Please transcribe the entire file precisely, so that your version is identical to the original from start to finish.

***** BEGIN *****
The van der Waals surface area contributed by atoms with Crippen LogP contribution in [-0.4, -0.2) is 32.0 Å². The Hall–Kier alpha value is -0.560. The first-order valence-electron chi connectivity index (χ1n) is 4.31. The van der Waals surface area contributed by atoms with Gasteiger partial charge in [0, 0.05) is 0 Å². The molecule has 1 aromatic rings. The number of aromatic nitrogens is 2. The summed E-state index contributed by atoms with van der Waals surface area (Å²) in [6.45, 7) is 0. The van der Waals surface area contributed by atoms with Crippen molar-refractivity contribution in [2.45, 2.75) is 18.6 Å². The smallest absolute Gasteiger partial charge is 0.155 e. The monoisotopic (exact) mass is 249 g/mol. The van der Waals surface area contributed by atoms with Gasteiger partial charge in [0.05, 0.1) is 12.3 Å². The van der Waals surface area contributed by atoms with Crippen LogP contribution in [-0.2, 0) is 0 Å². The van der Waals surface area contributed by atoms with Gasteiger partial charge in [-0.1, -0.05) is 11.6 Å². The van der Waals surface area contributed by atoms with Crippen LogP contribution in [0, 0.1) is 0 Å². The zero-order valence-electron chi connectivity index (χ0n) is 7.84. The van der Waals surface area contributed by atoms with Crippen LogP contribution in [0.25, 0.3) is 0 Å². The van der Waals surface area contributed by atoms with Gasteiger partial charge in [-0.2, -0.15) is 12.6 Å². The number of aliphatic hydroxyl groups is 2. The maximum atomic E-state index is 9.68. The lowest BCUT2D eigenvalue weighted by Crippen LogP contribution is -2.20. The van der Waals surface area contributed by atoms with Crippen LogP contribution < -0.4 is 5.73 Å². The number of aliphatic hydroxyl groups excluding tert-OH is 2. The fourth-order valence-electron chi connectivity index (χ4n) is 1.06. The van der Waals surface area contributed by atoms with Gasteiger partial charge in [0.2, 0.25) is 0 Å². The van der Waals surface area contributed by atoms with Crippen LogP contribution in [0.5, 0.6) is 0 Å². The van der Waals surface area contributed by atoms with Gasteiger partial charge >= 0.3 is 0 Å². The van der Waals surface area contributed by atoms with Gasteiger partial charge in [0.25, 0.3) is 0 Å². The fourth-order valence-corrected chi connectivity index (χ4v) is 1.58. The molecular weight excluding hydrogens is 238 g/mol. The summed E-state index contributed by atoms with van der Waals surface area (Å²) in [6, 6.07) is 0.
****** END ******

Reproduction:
The van der Waals surface area contributed by atoms with Crippen LogP contribution in [-0.4, -0.2) is 32.0 Å². The Hall–Kier alpha value is -0.560. The first-order valence-electron chi connectivity index (χ1n) is 4.31. The van der Waals surface area contributed by atoms with Gasteiger partial charge in [0, 0.05) is 0 Å². The molecule has 1 aromatic rings. The number of aromatic nitrogens is 2. The summed E-state index contributed by atoms with van der Waals surface area (Å²) in [6.45, 7) is 0. The van der Waals surface area contributed by atoms with Crippen molar-refractivity contribution in [2.45, 2.75) is 18.6 Å². The smallest absolute Gasteiger partial charge is 0.155 e. The monoisotopic (exact) mass is 249 g/mol. The van der Waals surface area contributed by atoms with Gasteiger partial charge in [0.05, 0.1) is 12.3 Å². The van der Waals surface area contributed by atoms with Crippen LogP contribution in [-0.2, 0) is 0 Å². The van der Waals surface area contributed by atoms with Gasteiger partial charge in [-0.1, -0.05) is 11.6 Å². The van der Waals surface area contributed by atoms with Crippen LogP contribution in [0, 0.1) is 0 Å². The zero-order valence-electron chi connectivity index (χ0n) is 7.84. The van der Waals surface area contributed by atoms with Crippen LogP contribution in [0.25, 0.3) is 0 Å². The van der Waals surface area contributed by atoms with Gasteiger partial charge in [-0.2, -0.15) is 12.6 Å². The number of aliphatic hydroxyl groups is 2. The maximum atomic E-state index is 9.68. The lowest BCUT2D eigenvalue weighted by Crippen LogP contribution is -2.20. The van der Waals surface area contributed by atoms with Crippen LogP contribution < -0.4 is 5.73 Å². The number of aliphatic hydroxyl groups excluding tert-OH is 2. The fourth-order valence-electron chi connectivity index (χ4n) is 1.06. The van der Waals surface area contributed by atoms with Gasteiger partial charge in [0.2, 0.25) is 0 Å². The van der Waals surface area contributed by atoms with Crippen LogP contribution in [0.5, 0.6) is 0 Å². The van der Waals surface area contributed by atoms with Gasteiger partial charge >= 0.3 is 0 Å². The van der Waals surface area contributed by atoms with Gasteiger partial charge in [0.25, 0.3) is 0 Å². The fourth-order valence-corrected chi connectivity index (χ4v) is 1.58. The molecular weight excluding hydrogens is 238 g/mol. The summed E-state index contributed by atoms with van der Waals surface area (Å²) in [6, 6.07) is 0.